Q. What about The Beet? When we met last spring, the idea was well-formed.

AS: "I had this idea for what I called a “plant-based portal,” which would be an information, media, and community-based company, accessible to anyone who wants to learn more about plant-based eating. Though I wanted to launch Gather Ventures as a venture capital firm, I did not want to leave behind the opportunity to build this plant-based portal.

"I had been talking with my friends at 25madison about the concept of the plant-based portal and we both began to develop it a bit and soon after, we agreed to all jump in and provide it with capital. Thankfully, the team we put together quickly came up with The Beet as the product and company name.

"I believe that one of the most important things we can do to improve human health and help the environment, which also helps the moral issue of animal cruelty, is to support the entrepreneurs building businesses that educate and/or encourage people to consume more plants. It is not our goal to turn the world vegan; that is an unrealistic goal. The big win is to get everyone to eat more plants. If someone eats one more plant-based food a month that is progress, if someone else eats one more plant-based meal a week, even better, and if someone eats one more plant foods every day, better still.  Each step will make a difference and each step will help to move the proactive behavior into a new pattern.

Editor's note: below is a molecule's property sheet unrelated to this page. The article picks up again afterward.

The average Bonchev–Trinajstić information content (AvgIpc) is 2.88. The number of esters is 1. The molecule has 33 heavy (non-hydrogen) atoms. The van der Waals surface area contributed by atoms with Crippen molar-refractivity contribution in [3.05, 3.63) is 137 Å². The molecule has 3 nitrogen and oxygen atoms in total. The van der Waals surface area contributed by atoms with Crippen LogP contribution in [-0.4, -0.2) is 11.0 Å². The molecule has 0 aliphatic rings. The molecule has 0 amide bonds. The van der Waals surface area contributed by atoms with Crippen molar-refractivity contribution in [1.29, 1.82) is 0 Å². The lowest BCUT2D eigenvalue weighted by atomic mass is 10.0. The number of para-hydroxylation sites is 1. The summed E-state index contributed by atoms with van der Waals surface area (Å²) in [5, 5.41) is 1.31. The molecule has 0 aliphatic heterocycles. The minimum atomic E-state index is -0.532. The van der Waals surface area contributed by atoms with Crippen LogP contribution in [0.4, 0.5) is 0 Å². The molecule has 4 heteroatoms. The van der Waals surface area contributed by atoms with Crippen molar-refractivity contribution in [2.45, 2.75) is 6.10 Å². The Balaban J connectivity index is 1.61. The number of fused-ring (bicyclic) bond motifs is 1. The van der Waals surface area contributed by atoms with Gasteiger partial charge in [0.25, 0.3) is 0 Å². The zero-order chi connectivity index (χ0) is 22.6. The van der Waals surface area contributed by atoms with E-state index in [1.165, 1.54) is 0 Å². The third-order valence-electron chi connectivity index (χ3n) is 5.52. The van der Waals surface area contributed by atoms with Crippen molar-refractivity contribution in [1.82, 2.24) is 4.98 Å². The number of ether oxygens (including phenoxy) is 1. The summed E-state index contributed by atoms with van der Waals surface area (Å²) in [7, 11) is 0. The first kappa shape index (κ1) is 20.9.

"In order to make the biggest impact, we need to focus on especially those who are interested in eating better and making an impact.  The change we can make is: If everyone consumes 15 percent more plants, that has much more impact than tripling the number of vegans from 1percent to 3 percent of the population.

Q. So how is investing going? Are you seeing more plant-based launches?

AS: "The fund has been up and running for 5 months. We have already had 37 or so pitches. The initial goal was to see 70 to 80 companies a year, so we are already ahead. There is not a lack of opportunity. There are a lot of great ideas out there and we focus our evaluation on the founding team, the product, the market size, and the degree of sustainable advantages. I personally prefer companies with two or three founders and who have been in business for at least 18 months or so. Co-founders provide thought diversity, usually skill diversity, and built-in support–and they have demonstrated they work well together–which I believe increases the odds that they will continue to move together as one.

"Often folks think of Gather Ventures as investing in plant-based food products. While that is true, it is only half the puzzle. We look at anything that helps users consume more plants. It can be a product or media company or food-as-a-medicine idea, or a facility to make more plant-based products.